FOR YEARS now, the Red Line from Union Station out into Maryland has terminated at the above-ground platforms in Silver Spring. But as of Saturday, passengers there will start seeing a tunnel at the end of the light: trains will keep on going down the track, burrowing swiftly into the deepest station in the Metro system -- Forest Glen -- and onward to Wheaton. It's the first expansion in four years, and brings the total of rail stations to 63. Officials estimate that this addition of 3.2 miles will add 22,400 passengers to the system's daily average of 513,000. As members of Congress and officials of the participating state and local governments long ago recognized, "America's subway" is serving two important transportation functions: it is not only a popular national tourist attraction and service but also a major daily mover of federal employees and local residents.

All along, the patience of residents and businesses along the proposed system -- those who have been waiting longest for service -- has been extraordinary, given the phasing pattern of construction and delays caused by money limitations and/or political/geographic difficulties. Still to come is the most important link in terms of service to those who rely most on public transportation: the Green Line. Barring any more delays, the rail system could pick up as many as 137,000 more riders when it opens 11 more stations by the end of 1993.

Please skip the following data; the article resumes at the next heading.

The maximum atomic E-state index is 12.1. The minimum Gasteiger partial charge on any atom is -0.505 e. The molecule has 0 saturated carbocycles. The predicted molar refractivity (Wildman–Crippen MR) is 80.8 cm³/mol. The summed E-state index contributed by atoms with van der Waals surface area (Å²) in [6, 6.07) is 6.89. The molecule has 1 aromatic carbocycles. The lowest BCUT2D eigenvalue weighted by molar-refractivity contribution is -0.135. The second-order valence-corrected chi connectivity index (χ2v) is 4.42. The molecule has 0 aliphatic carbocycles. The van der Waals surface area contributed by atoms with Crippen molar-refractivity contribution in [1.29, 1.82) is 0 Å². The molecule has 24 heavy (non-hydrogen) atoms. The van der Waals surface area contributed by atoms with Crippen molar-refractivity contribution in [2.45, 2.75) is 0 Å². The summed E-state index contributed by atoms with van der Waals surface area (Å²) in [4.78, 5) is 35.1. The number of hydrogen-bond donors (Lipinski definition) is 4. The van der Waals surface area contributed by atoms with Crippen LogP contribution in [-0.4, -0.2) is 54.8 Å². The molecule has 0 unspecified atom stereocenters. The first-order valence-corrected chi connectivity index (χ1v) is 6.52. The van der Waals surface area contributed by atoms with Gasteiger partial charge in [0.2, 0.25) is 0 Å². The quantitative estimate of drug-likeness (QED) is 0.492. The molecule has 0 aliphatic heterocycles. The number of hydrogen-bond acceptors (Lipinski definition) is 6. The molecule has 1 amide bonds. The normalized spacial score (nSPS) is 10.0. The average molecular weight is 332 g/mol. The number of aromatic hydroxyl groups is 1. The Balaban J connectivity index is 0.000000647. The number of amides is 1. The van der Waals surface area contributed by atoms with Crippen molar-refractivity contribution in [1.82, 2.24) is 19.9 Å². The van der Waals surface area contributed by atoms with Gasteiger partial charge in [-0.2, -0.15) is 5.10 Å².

As always, financing for Metrorail is no sure thing -- especially now, with new pressures on the state and local governments and with more demands for money to maintain the system's rail cars to serve the growing number of riders. Metro has had to borrow $25 million this month because the District of Columbia government couldn't make its quarterly payment to the regional system.

Like all public transit systems in the country, Metro doesn't make enough money from fares to cover its operating expenses; it does better than many, though, bringing in about half of its operating budget. And the history of state and local governments' financial commitment to the system has been one of steady payments up to now. Past presidents, Congresses and state and local leaders from both parties have come through with the necessary funds. This commitment cannot be allowed to flag now, as this unique intergovernment venture finally reaches its most patient taxpaying partners.